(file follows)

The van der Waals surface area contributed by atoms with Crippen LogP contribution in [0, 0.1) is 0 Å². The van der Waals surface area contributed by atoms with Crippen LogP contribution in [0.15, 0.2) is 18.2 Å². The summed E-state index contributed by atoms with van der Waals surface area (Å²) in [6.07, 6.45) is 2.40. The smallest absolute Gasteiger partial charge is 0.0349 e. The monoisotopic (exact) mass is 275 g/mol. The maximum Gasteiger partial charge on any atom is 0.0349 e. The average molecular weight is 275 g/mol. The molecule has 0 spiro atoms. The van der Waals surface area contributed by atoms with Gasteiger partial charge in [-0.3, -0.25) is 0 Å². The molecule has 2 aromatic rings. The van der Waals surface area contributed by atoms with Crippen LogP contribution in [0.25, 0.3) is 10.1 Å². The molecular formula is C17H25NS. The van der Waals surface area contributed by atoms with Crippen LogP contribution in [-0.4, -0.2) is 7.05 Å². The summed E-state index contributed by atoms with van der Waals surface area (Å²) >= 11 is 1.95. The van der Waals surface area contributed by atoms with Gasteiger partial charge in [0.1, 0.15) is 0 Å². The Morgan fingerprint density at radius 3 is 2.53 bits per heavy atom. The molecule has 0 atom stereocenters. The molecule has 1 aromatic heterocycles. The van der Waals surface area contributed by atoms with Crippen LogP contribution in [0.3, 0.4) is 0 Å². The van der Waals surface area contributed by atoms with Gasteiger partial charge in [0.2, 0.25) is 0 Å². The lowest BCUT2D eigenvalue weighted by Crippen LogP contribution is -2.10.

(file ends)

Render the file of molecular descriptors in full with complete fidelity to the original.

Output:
The van der Waals surface area contributed by atoms with Crippen LogP contribution in [0, 0.1) is 0 Å². The van der Waals surface area contributed by atoms with Crippen LogP contribution in [0.15, 0.2) is 18.2 Å². The summed E-state index contributed by atoms with van der Waals surface area (Å²) in [6.07, 6.45) is 2.40. The smallest absolute Gasteiger partial charge is 0.0349 e. The monoisotopic (exact) mass is 275 g/mol. The maximum Gasteiger partial charge on any atom is 0.0349 e. The average molecular weight is 275 g/mol. The molecule has 0 spiro atoms. The van der Waals surface area contributed by atoms with Gasteiger partial charge in [-0.3, -0.25) is 0 Å². The molecule has 2 aromatic rings. The van der Waals surface area contributed by atoms with Crippen LogP contribution in [0.25, 0.3) is 10.1 Å². The molecular formula is C17H25NS. The van der Waals surface area contributed by atoms with Crippen LogP contribution in [-0.4, -0.2) is 7.05 Å². The summed E-state index contributed by atoms with van der Waals surface area (Å²) >= 11 is 1.95. The van der Waals surface area contributed by atoms with Gasteiger partial charge in [0.1, 0.15) is 0 Å². The Morgan fingerprint density at radius 3 is 2.53 bits per heavy atom. The molecule has 0 atom stereocenters. The molecule has 1 aromatic heterocycles. The van der Waals surface area contributed by atoms with Crippen LogP contribution in [0.3, 0.4) is 0 Å². The van der Waals surface area contributed by atoms with Gasteiger partial charge in [0.2, 0.25) is 0 Å². The lowest BCUT2D eigenvalue weighted by Crippen LogP contribution is -2.10.